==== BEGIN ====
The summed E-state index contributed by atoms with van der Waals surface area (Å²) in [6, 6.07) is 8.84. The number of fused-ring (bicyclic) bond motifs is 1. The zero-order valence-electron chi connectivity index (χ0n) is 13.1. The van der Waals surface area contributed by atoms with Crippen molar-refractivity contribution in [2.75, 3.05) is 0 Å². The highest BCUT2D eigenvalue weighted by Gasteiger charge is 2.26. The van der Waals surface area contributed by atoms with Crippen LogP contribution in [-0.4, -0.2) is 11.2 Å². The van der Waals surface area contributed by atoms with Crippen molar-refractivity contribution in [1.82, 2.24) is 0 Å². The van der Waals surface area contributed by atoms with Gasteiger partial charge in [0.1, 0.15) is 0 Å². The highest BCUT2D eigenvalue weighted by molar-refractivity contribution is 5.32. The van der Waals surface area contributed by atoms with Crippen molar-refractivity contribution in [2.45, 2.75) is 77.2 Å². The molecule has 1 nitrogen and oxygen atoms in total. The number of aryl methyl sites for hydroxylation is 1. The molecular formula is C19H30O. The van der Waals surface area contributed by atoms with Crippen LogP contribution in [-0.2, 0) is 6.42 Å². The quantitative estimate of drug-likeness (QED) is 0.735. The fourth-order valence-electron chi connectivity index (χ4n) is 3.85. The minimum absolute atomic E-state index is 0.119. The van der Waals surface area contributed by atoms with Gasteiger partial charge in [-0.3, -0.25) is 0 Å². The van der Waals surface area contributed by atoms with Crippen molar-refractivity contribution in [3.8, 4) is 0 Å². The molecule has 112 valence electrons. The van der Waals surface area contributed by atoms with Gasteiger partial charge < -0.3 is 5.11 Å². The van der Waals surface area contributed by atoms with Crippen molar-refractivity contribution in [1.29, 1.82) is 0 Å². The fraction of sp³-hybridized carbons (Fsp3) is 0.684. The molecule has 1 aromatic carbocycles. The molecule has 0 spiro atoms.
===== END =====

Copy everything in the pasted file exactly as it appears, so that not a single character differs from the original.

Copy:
The summed E-state index contributed by atoms with van der Waals surface area (Å²) in [6, 6.07) is 8.84. The number of fused-ring (bicyclic) bond motifs is 1. The zero-order valence-electron chi connectivity index (χ0n) is 13.1. The van der Waals surface area contributed by atoms with Crippen molar-refractivity contribution in [2.75, 3.05) is 0 Å². The highest BCUT2D eigenvalue weighted by Gasteiger charge is 2.26. The van der Waals surface area contributed by atoms with Crippen LogP contribution in [-0.4, -0.2) is 11.2 Å². The van der Waals surface area contributed by atoms with Crippen molar-refractivity contribution in [1.82, 2.24) is 0 Å². The van der Waals surface area contributed by atoms with Gasteiger partial charge in [0.1, 0.15) is 0 Å². The highest BCUT2D eigenvalue weighted by molar-refractivity contribution is 5.32. The van der Waals surface area contributed by atoms with Crippen molar-refractivity contribution in [2.45, 2.75) is 77.2 Å². The molecule has 1 nitrogen and oxygen atoms in total. The number of aryl methyl sites for hydroxylation is 1. The molecular formula is C19H30O. The van der Waals surface area contributed by atoms with Crippen LogP contribution in [-0.2, 0) is 6.42 Å². The quantitative estimate of drug-likeness (QED) is 0.735. The fourth-order valence-electron chi connectivity index (χ4n) is 3.85. The minimum absolute atomic E-state index is 0.119. The van der Waals surface area contributed by atoms with Gasteiger partial charge in [-0.3, -0.25) is 0 Å². The van der Waals surface area contributed by atoms with Crippen molar-refractivity contribution in [3.8, 4) is 0 Å². The molecule has 112 valence electrons. The van der Waals surface area contributed by atoms with Gasteiger partial charge < -0.3 is 5.11 Å². The van der Waals surface area contributed by atoms with Crippen molar-refractivity contribution in [1.29, 1.82) is 0 Å². The fraction of sp³-hybridized carbons (Fsp3) is 0.684. The molecule has 1 aromatic carbocycles. The molecule has 0 spiro atoms.